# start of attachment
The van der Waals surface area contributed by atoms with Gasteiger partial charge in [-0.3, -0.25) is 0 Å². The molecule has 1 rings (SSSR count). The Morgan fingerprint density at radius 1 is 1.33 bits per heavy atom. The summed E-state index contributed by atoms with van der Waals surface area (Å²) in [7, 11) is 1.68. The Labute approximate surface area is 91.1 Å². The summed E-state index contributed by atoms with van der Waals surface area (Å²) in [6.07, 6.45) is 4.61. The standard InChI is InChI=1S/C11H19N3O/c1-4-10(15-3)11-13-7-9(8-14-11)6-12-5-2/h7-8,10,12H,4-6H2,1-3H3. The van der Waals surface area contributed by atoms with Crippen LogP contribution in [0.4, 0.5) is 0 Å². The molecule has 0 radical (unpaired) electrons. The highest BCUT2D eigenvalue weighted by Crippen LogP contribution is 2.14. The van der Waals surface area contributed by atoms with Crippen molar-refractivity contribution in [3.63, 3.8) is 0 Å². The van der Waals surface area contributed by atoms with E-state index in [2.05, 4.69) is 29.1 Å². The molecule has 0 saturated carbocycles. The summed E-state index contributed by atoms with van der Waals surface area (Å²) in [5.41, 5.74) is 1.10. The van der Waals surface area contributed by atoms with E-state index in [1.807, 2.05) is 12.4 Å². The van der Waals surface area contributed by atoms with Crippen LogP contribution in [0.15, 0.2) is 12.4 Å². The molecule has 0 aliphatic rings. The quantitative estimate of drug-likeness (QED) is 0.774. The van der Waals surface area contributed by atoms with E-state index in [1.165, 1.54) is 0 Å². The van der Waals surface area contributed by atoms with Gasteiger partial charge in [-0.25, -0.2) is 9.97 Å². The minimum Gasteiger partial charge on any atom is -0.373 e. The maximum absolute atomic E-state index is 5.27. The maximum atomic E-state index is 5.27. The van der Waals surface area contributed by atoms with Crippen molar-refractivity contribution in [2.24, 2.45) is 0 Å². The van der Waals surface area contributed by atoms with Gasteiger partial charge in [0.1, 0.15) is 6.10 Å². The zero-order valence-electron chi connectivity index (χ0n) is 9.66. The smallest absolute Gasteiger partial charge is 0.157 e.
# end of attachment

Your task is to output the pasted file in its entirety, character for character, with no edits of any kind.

The van der Waals surface area contributed by atoms with Gasteiger partial charge in [-0.3, -0.25) is 0 Å². The molecule has 1 rings (SSSR count). The Morgan fingerprint density at radius 1 is 1.33 bits per heavy atom. The summed E-state index contributed by atoms with van der Waals surface area (Å²) in [7, 11) is 1.68. The Labute approximate surface area is 91.1 Å². The summed E-state index contributed by atoms with van der Waals surface area (Å²) in [6.07, 6.45) is 4.61. The standard InChI is InChI=1S/C11H19N3O/c1-4-10(15-3)11-13-7-9(8-14-11)6-12-5-2/h7-8,10,12H,4-6H2,1-3H3. The van der Waals surface area contributed by atoms with Crippen LogP contribution in [0.4, 0.5) is 0 Å². The molecule has 0 radical (unpaired) electrons. The highest BCUT2D eigenvalue weighted by Crippen LogP contribution is 2.14. The van der Waals surface area contributed by atoms with Crippen molar-refractivity contribution in [3.63, 3.8) is 0 Å². The van der Waals surface area contributed by atoms with E-state index in [2.05, 4.69) is 29.1 Å². The molecule has 0 saturated carbocycles. The summed E-state index contributed by atoms with van der Waals surface area (Å²) in [5.41, 5.74) is 1.10. The van der Waals surface area contributed by atoms with E-state index in [1.807, 2.05) is 12.4 Å². The van der Waals surface area contributed by atoms with Crippen LogP contribution in [0.15, 0.2) is 12.4 Å². The molecule has 0 aliphatic rings. The quantitative estimate of drug-likeness (QED) is 0.774. The van der Waals surface area contributed by atoms with E-state index in [1.165, 1.54) is 0 Å². The van der Waals surface area contributed by atoms with Gasteiger partial charge in [-0.25, -0.2) is 9.97 Å². The minimum Gasteiger partial charge on any atom is -0.373 e. The maximum absolute atomic E-state index is 5.27. The maximum atomic E-state index is 5.27. The van der Waals surface area contributed by atoms with Crippen molar-refractivity contribution in [2.24, 2.45) is 0 Å². The van der Waals surface area contributed by atoms with Gasteiger partial charge in [0.1, 0.15) is 6.10 Å². The zero-order valence-electron chi connectivity index (χ0n) is 9.66. The smallest absolute Gasteiger partial charge is 0.157 e.